Over the year, you should have collected examples from a range of media and real-life sources, so spend time reviewing your collection and consider how the examples relate to some of the big ideas or themes of the course. And while you want to be able to use the evidence you’ve gathered for a range of essay prompts, it can be difficult to memorise scores of quotes. Be strategic about the examples you choose and the quotes you remember. Let’s take a look at an example. On the national radio station triple j, callers are now being introduced by their name and the Aboriginal country they are calling from, such as ‘Louise from Wurundjeri Country’. This is an example of language usage that reflects changing societal attitudes, promotes social harmony, reflects cultural values and meets face needs.


Practise planning

With only 15 minutes of reading time and two hours of writing time, effective planning is key to producing a coherent and thoughtful essay in the exam. But before you start scribbling an essay outline, it’s important to spend some time reflecting on the prompt you have selected. Make sure you pay attention to the wording of the topic and identify what it is asking of you. For example, is it a ‘Discuss’ question or is it asking ‘To what extent do you agree?’ Look for other important terms such as ‘always’ or ‘sometimes’, as they will help you construct a contention. You should also consider how you might refer to the stimulus material, either directly or indirectly.

Once reading time is over, highlight the key terms in the topic. Then you should quickly note your contention and plot out the focus of each paragraph in your essay (and maybe the evidence you will use). I will use the most popular essay prompt from the 2019 VCAA exam and an example of a high-level contention to demonstrate this:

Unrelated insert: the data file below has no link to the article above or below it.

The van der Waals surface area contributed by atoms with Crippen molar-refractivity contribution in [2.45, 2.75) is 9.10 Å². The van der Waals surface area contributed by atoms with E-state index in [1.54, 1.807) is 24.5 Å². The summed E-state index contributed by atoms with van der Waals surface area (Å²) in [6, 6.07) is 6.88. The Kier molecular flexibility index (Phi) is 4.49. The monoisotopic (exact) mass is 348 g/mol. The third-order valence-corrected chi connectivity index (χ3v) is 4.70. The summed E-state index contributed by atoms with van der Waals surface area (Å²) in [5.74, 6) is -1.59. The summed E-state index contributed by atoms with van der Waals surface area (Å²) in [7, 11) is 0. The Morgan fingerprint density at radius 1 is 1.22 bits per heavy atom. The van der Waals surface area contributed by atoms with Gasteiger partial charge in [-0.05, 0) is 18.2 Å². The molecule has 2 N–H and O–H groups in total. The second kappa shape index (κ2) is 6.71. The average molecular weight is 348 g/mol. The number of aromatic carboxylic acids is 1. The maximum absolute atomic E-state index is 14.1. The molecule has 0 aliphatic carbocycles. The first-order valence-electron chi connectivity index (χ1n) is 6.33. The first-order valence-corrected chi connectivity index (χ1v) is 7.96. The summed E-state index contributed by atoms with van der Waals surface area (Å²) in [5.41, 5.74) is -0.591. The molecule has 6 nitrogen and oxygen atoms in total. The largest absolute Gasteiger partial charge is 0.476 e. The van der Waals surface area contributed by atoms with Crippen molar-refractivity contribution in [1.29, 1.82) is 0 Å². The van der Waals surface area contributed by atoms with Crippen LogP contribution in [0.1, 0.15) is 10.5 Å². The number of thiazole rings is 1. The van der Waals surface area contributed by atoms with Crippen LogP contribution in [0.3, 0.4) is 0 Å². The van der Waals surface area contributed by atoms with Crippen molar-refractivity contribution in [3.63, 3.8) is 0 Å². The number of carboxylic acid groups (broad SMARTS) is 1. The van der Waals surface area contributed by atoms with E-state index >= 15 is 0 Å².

‘Australian English is always enriched by the non-Standard English varieties operating in contemporary Australian society.’ Discuss, referring to at least two subsystems of language in your response.

Contention Non-Standard English varieties do enrich Australian English and they introduce new language features into the Australian vernacular.
Body paragraph 1 Aboriginal English enriches and enforces cultural values, e.g. ‘mob’ and ‘aunty’, Louise from Wurundjeri Country
Body paragraph 2 Ethnolects allow us to celebrate multiculturalism
Body paragraph 3 Age-related language such as teen-speak allows speakers to assert their group membership



At the end of the day, the best method to ensure you can produce a high-quality essay during the exam is to practise, practise, practise. Start with an open book if you need to, and once you have written a few essays covering different themes from the course, you’ll find that you can directly address a prompt and recall evidence without having to look it up!

By using the tips above to inform your preparation – studying the requirements of the task, seeking feedback for past work, reviewing evidence, and practising your planning – you’ll reduce some of the pressure associated with the essay task and ensure you’re as prepared as possible for exam day.

Good luck!

For more help with the English Language exam, get Insight’s English Language Exam Guide 3rd edition by Kirsten Fox. Featuring plenty of tips for exam success, as well as high-level sample answers, analyses and annotated essays, it’s a must-have for English Language students preparing for the end-of-year examination.

The English Language Exam Guide 3rd edition is produced by Insight Publications, an independent Australian educational publisher.

Photo credit: Festa/Shutterstock